Protecting your hands and fingers is important for your work and quality of life. We use our hands for the majority of tasks we carry out both at work and at home.
Hand and finger injuries are however among the most common type of workplace injuries. Over the last few months there have been several hand and finger injuries.
Some of these injuries have included;
- An employee broke two fingers when they got their hand caught between a piece of sheet metal coil and a guard rail while trying to place it down;
- Another employee received 5 stitches after lacerating their hand when performing as they were not wearing gloves while carrying out a cutting task;
- Another employee’s fingers were pinned between while loading steel bundles on a truck when another employee dropped the steel quickly.
Keeping our hands and fingers out of harm’s way at work is critical. There are many hazards that can result in hand injuries including;
- Punctures, cuts or lacerations – caused by contact with sharp, spiked or jagged edges on equipment, tools or materials;
- Crushed, fractures or amputations – caused by contact with rotating equipment, belts, wheels and rollers, falling objects, gloves or clothing getting caught and putting your hand in harm’s way;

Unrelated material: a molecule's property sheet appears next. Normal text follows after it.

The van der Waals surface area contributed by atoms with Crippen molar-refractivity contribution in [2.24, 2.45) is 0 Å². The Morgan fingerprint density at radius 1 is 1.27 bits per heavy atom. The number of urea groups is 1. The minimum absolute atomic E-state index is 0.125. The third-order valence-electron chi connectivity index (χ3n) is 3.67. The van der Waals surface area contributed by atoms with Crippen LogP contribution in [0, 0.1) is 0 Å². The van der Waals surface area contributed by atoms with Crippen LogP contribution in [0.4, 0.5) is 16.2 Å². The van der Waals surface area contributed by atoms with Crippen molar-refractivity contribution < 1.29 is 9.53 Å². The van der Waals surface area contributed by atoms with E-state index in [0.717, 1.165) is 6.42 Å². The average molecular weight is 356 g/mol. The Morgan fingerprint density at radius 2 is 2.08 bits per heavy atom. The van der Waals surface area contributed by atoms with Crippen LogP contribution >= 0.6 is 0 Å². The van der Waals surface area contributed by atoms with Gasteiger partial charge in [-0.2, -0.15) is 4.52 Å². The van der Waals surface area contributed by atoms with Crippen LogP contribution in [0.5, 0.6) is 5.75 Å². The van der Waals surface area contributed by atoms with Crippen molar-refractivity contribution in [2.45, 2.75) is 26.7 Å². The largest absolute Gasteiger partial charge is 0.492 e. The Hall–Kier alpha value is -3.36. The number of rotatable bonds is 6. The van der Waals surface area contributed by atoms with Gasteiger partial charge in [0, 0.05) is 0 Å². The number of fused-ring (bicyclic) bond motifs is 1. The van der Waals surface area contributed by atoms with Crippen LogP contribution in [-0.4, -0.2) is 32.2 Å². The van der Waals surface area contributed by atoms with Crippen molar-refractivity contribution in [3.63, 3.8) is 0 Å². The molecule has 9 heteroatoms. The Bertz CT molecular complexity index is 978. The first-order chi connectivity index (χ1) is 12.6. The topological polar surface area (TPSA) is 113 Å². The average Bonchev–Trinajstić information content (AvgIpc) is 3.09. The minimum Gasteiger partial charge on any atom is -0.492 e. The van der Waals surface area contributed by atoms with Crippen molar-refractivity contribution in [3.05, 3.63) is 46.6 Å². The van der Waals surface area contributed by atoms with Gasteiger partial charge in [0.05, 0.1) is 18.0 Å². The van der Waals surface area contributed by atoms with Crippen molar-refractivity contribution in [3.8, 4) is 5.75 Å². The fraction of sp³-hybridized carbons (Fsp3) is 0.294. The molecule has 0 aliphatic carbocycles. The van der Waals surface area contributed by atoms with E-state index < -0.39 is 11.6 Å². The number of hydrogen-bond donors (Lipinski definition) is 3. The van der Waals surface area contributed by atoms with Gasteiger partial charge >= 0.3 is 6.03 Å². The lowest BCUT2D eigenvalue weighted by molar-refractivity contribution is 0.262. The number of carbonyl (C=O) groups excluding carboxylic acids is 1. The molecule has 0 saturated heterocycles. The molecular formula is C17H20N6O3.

- Strains, sprains, and other musculoskeletal injuries –caused by using the wrong tool for the job, or one that is too big, small or heavy for your hand;
- Burns – caused by direct contact with a hot surface or a chemical.
- Dermatitis and other skin disorders – caused by direct contact with chemicals in products and materials.
A serious injury to an individual’s hands or fingers can have a significant negative impact on their ability to work and overall quality of life.
Recommended Ways to Control Risk
- Before you use equipment or start a task, think about the ways your hands may become injured i.e. pinch points, rotating parts, sharp edges etc.
- Be aware of your surroundings and WATCH where you place your hands.
- Only safety knives should be used when cutting and ALWAYS cut away from the body.
- COMMUNICATE with each other when performing team tasks
- Be CAUTIOUS around short cut taking
- ONLY use tools and equipment that are designed for the work being performed
- Keep guards on machinery and power tools in place –Don’t remove or reposition them.
- Wear the correct PPE - Wear gloves that fit your hand and are appropriate for the work being performed
- Do not wear loose jewellery or clothing that could get caught on a moving objects.
- CHECK tools and equipment to make sure they are in proper working order before beginning a task.
- Identify safety features on tools and equipment before you use them, such as emergency off switches.
HSE Representative: Leanne Owen
Date of Issue: 09/12/2021